Carbon monoxide is primarily produced from the incomplete combustion of fuels such as oil, gas, wood and coal. It is also found in cigarette smoke and in theÂ exhaust fumes of automobile engines. Exposure to high levels of carbon monoxide may prove fatal.
Carbon monoxide is a colorless, odorless and tasteless gaseous compound having the molecular formula CO. The amount of CO normally emitted by fuel-burning devices, such as boilers, cooking ranges, charcoal grills and heating systems, is usually harmless. However, CO can quickly accumulate to dangerous quantities in enclosed or partially ventilated places, which can result in CO poisoning if the gas is inhaled.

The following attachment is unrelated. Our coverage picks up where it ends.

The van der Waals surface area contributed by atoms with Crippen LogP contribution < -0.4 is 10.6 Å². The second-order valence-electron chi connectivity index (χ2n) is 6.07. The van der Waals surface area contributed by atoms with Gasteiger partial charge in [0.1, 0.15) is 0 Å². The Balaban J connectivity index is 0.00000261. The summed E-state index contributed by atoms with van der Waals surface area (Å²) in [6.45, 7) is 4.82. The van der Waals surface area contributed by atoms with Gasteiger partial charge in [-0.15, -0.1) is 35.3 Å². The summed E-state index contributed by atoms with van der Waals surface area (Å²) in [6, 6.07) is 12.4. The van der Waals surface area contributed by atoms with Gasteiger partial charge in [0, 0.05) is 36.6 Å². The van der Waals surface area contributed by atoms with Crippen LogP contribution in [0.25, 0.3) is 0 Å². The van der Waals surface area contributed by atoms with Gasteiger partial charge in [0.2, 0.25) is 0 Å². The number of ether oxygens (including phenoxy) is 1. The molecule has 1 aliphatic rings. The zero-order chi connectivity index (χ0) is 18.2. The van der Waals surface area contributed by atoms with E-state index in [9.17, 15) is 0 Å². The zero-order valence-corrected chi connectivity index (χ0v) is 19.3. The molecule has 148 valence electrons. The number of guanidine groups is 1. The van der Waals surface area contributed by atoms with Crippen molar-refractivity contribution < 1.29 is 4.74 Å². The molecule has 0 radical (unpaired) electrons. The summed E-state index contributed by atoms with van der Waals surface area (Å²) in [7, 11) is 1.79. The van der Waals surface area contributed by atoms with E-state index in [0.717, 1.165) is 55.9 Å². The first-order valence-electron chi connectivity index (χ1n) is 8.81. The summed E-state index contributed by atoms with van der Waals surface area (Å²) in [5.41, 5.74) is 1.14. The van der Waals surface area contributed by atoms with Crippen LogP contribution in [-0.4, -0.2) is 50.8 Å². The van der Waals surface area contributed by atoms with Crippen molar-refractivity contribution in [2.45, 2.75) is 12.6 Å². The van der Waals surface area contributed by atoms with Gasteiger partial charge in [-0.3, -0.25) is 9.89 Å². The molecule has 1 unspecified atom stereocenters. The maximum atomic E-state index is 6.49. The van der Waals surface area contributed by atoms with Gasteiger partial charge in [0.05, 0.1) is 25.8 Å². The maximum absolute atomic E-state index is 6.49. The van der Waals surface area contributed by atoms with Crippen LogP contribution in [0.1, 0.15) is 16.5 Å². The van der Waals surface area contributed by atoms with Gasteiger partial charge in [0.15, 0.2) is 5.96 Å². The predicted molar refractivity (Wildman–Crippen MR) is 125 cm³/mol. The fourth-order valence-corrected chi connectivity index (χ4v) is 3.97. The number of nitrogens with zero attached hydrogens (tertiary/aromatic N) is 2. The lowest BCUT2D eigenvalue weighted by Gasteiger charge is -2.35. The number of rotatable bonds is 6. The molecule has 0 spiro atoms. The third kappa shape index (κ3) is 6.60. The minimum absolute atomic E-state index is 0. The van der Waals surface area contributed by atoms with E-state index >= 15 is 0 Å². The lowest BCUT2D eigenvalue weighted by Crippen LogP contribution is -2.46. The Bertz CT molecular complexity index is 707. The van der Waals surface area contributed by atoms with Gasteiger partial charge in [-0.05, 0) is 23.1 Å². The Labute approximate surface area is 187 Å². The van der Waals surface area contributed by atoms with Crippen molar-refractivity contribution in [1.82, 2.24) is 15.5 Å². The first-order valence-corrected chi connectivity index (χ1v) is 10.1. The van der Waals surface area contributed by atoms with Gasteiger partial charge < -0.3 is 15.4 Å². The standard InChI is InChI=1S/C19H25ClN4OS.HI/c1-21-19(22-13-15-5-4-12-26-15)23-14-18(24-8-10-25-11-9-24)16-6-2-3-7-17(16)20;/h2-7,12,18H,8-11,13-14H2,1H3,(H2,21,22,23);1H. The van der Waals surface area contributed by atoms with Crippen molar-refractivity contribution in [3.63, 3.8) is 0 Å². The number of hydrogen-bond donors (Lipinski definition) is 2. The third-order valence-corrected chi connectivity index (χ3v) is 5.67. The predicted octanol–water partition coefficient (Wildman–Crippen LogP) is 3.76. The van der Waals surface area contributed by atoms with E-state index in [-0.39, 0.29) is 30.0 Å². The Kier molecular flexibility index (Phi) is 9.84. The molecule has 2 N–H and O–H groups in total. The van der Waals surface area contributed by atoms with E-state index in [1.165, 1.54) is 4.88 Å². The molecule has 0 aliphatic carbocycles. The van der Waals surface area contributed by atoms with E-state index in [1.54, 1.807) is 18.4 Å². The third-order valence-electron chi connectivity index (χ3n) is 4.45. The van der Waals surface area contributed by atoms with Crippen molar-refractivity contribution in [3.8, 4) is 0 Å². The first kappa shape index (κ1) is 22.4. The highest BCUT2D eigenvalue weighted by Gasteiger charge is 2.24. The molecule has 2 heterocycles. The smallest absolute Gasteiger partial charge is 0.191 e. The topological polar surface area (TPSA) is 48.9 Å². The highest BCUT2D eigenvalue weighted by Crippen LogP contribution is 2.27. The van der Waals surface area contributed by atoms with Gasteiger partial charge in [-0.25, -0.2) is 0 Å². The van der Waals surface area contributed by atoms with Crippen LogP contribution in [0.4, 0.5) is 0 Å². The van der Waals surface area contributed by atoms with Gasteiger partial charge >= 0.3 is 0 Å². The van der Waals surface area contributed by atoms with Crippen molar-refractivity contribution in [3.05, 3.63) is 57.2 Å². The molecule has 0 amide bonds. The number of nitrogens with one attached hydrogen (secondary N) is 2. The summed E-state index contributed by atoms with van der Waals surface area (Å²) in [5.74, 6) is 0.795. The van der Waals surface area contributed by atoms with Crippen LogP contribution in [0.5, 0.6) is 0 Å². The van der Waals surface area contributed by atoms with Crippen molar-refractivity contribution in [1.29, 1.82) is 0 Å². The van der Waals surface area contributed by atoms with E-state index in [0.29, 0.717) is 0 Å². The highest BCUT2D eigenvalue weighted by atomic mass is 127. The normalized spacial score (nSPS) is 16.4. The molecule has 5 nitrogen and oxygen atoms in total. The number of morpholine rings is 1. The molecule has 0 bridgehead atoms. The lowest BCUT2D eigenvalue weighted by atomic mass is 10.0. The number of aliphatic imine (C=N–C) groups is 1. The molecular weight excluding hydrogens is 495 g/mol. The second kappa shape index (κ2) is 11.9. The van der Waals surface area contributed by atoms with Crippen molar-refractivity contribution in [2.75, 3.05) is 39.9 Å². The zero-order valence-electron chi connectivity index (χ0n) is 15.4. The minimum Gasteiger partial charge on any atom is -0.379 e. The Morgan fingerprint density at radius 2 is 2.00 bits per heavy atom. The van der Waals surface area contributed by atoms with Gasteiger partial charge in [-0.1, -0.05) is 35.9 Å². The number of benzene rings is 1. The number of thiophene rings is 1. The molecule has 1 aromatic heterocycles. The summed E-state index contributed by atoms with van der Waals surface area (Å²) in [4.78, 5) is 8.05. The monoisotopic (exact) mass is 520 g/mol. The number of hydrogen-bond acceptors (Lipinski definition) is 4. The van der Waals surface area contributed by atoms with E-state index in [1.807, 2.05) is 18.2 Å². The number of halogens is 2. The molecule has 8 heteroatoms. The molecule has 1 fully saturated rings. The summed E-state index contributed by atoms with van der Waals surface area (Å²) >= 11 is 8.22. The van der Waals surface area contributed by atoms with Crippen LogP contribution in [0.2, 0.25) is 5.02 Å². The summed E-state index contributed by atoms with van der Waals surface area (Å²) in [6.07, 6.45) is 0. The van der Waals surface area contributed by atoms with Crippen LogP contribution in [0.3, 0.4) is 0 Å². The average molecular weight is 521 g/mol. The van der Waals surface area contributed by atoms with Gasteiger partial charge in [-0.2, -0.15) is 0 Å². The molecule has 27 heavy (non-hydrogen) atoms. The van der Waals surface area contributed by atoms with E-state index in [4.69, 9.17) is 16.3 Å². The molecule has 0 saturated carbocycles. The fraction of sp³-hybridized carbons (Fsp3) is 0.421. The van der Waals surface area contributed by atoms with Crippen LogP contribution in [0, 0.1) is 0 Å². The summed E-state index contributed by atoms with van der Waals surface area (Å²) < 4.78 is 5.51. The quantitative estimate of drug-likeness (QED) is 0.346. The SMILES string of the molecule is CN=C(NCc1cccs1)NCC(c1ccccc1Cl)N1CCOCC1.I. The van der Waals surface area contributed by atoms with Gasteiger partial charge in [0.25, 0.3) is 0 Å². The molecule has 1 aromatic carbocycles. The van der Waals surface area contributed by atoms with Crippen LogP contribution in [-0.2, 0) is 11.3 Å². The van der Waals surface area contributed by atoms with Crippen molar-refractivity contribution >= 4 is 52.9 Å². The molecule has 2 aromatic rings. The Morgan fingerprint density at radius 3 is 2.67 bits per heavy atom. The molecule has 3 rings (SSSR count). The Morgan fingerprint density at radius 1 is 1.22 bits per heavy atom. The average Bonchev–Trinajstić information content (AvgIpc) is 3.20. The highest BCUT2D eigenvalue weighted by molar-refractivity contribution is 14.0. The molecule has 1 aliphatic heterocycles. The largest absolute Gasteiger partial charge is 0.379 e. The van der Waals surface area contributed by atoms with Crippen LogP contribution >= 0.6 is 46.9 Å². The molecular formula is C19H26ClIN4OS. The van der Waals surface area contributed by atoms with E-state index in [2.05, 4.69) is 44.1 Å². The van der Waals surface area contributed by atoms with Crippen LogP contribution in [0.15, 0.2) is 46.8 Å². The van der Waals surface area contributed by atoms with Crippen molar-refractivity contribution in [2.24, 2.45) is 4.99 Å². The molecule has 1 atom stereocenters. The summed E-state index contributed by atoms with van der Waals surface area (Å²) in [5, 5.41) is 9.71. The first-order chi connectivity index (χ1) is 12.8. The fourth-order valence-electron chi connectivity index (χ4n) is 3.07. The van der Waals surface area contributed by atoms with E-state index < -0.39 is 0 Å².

The presence of high concentrations of CO in the air prevents oxygen, which is essential for survival, from reaching bodily organs and tissues. Headaches, nausea, vomiting and disorientation are some of the common manifestations of CO poisoning. Prolonged exposure to low levels of CO may also cause adverse health risks. In the United States, accidental exposure to CO is reportedly the cause of around 500 deaths, annually. An estimated 8,000 to 15,000 people per year are provided medical care for non-fire related incidents of CO poisoning, based on a survey conducted by the U.S. Consumer Product Safety Commission. Ensuring proper ventilation of indoor areas, maintaining fuel-burning appliances and installing a CO detection device are some of the protective measures against CO poisoning.